The First Purge review “Yet another wasted opportunity”

The First Purge posterYes! Get in! Finally, the producers over at Platinum Dunes and Blumhouse realised that what fans of the Purge series were wanting was a look at how the night of legalised crime came to be. It’s all we’ve been asking for since 2013 after all.

After three films of decent quality in which the second, Purge: Anarchy is the highlight, The First Purge promises to shake up the formula by introducing a prequel into the horror franchise. But does it do enough to stop the series from feeling stale or are we looking at yet another paint-by-numbers horror flick? Continue reading

Ghost Stories review “A horror movie that doesn’t fall flat”

Ghost Stories movie posterA horror film is a hard thing to do well. Most horror movies are predictable, with overused tropes and twists turning the story from scary, to sub-par. Ghost Stories, from writers and directors Jeremy Dyson and Andy Nyman, is one of those horror movies that doesn’t fall flat.

Ghost Stories follows arch-skeptic Phillip Goodman (Andy Nyman), as he stumbles across a long-lost file containing three cases of inexplicable hauntings. With demons, ghostly little girls and a surprising twist, this movie is the epitome of a horror film. Continue reading

Super Dark Times review “A film that disturbs you into watching”

Super Dark Times posterIndie horrors are often classed as some of the best ones out there. It Follows, The Blair Witch Project and Saw are all examples of the indie horror genre creating something, a story so disturbing and chilling, that it lingers. Netflix has done that with Super Dark Times.

Super Dark Times follows best friends Zach and Josh as they navigate teenage life in the 1990s. However, a gruesome accident leads to a secret they need to keep, which eventually drives a wedge between them, propelling them down a rabbit hole of escalating paranoia and violence. Continue reading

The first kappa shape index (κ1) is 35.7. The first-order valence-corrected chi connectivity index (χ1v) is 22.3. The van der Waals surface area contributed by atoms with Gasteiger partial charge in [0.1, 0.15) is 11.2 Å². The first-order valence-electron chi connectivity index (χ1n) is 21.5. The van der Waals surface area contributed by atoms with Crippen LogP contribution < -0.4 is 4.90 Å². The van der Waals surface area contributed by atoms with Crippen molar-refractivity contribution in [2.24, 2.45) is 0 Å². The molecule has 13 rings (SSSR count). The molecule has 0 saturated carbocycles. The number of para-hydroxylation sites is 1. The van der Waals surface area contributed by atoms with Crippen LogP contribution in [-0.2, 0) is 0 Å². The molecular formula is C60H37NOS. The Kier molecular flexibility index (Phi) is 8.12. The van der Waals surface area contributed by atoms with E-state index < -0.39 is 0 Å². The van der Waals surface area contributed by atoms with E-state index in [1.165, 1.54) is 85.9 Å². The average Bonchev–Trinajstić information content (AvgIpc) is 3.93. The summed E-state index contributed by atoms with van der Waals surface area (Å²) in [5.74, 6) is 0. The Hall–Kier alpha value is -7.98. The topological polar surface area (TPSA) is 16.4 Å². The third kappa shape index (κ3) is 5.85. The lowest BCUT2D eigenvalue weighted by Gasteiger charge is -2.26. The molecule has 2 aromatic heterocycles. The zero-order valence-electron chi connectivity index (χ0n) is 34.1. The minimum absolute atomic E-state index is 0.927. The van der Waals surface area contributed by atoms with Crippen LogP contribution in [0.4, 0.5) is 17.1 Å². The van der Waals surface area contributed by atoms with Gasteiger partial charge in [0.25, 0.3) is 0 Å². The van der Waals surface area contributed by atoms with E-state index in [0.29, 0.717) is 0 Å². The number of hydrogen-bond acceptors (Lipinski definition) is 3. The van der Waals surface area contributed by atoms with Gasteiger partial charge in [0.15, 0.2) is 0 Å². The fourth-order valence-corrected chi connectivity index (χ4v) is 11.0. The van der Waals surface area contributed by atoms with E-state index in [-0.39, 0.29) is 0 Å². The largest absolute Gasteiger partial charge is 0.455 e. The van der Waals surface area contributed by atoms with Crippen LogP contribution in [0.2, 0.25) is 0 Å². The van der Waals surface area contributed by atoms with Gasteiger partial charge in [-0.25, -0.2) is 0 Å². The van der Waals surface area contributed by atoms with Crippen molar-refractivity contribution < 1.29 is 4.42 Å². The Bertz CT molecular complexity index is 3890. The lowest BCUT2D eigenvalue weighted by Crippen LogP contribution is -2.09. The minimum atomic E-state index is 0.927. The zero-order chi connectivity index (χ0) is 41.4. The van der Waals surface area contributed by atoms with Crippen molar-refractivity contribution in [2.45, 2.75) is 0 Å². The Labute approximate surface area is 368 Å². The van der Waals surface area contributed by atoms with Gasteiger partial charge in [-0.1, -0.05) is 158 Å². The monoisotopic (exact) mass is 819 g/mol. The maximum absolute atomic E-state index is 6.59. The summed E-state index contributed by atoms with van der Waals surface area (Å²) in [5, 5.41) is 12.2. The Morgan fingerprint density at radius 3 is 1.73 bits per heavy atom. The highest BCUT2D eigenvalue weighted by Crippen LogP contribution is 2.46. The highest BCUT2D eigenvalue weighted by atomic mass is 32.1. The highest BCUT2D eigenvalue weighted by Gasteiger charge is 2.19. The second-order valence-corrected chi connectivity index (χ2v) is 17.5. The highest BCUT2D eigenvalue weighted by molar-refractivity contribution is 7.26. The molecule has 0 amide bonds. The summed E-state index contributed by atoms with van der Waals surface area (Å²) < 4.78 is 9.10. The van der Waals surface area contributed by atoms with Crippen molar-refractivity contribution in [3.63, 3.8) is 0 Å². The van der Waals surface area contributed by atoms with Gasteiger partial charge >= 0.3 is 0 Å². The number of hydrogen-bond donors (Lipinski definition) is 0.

The Babysitter review “How not to be a babysitter”

The Babysitter posterWho doesn’t like a comedy horror movie? They combine the best of both worlds: the sadistic, gore-loving, blood-drenched genre of horror, and cheesy, light-hearted, laughs. However, it is a fine art to master. Netflix’s latest stab at the pastiche, The Babysitter, is definitely a good attempt. Is it, however, art?

The answer, in short, is no. It’s not art, but it’s thoroughly entertaining throughout its 85-minute running time. As far as horror-comedies go, it isn’t the worst.

The film follows Cole (Judah Lewis) as he spies on his babysitter after his bedtime, only to find out that she is the head of a satanic cult. What follows are a series of deaths and attempted deaths, all varying in extremeness and graphic content. Continue reading

Folk Horror Revival Movies of the Decade: Top 5

Folk horror movie postersThe countryside, cults and the occasional demonic goat. The sub-genre of folk horror extols and explores all the dark, dreamy and often macabre elements of the folk sort.

A term first coined by Piers Haggard (director of ‘Blood on Satan’s Claw’) and later popularised by Mark Gatiss in the BBC documentary A History of Horror, folk horror is built upon a feeling of isolation and paranoia as thick as the fog that shrouds the haunted landscapes of its setting.

Bleeding into the early 70s from the heady highs of the late 1960s, the genre found its roots in the now infamous ‘Unholy Trilogy’: Haggard’s ‘Blood on Satan’s Claw’ (1971), ‘The Witchfinder General’ (1968) by Michael Reeves and ‘The Wickerman’ (1973) by Robin Hardy. This trifecta of films defined a generation of horror obsessed with the unflinching wilderness both within and around us. Continue reading